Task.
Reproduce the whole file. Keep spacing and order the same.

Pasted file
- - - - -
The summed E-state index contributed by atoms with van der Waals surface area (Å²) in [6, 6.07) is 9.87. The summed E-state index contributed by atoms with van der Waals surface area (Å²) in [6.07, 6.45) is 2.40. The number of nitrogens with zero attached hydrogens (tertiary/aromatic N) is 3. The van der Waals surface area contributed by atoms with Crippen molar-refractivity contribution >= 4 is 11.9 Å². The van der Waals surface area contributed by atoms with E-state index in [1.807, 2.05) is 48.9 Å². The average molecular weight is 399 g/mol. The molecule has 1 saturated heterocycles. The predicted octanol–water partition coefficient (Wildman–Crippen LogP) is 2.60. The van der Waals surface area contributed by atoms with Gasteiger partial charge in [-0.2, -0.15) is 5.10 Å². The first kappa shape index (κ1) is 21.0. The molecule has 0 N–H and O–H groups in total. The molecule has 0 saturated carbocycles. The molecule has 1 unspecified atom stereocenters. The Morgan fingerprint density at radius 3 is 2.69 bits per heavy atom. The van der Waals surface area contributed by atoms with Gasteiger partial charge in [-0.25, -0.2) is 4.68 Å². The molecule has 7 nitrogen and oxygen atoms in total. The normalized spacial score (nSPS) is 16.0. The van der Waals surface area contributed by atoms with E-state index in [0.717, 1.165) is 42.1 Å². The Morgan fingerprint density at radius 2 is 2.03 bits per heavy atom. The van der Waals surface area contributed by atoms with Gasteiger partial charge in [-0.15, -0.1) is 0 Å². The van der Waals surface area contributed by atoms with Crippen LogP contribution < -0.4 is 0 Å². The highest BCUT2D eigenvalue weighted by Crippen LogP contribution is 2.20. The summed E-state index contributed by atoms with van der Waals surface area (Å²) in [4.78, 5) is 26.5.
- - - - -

The summed E-state index contributed by atoms with van der Waals surface area (Å²) in [6, 6.07) is 9.87. The summed E-state index contributed by atoms with van der Waals surface area (Å²) in [6.07, 6.45) is 2.40. The number of nitrogens with zero attached hydrogens (tertiary/aromatic N) is 3. The van der Waals surface area contributed by atoms with Crippen molar-refractivity contribution >= 4 is 11.9 Å². The van der Waals surface area contributed by atoms with E-state index in [1.807, 2.05) is 48.9 Å². The average molecular weight is 399 g/mol. The molecule has 1 saturated heterocycles. The predicted octanol–water partition coefficient (Wildman–Crippen LogP) is 2.60. The van der Waals surface area contributed by atoms with Gasteiger partial charge in [-0.2, -0.15) is 5.10 Å². The first kappa shape index (κ1) is 21.0. The molecule has 0 N–H and O–H groups in total. The molecule has 0 saturated carbocycles. The molecule has 1 unspecified atom stereocenters. The Morgan fingerprint density at radius 3 is 2.69 bits per heavy atom. The van der Waals surface area contributed by atoms with Gasteiger partial charge in [-0.25, -0.2) is 4.68 Å². The molecule has 7 nitrogen and oxygen atoms in total. The normalized spacial score (nSPS) is 16.0. The van der Waals surface area contributed by atoms with E-state index in [0.717, 1.165) is 42.1 Å². The Morgan fingerprint density at radius 2 is 2.03 bits per heavy atom. The van der Waals surface area contributed by atoms with Gasteiger partial charge in [-0.15, -0.1) is 0 Å². The van der Waals surface area contributed by atoms with Crippen LogP contribution < -0.4 is 0 Å². The highest BCUT2D eigenvalue weighted by Crippen LogP contribution is 2.20. The summed E-state index contributed by atoms with van der Waals surface area (Å²) in [4.78, 5) is 26.5.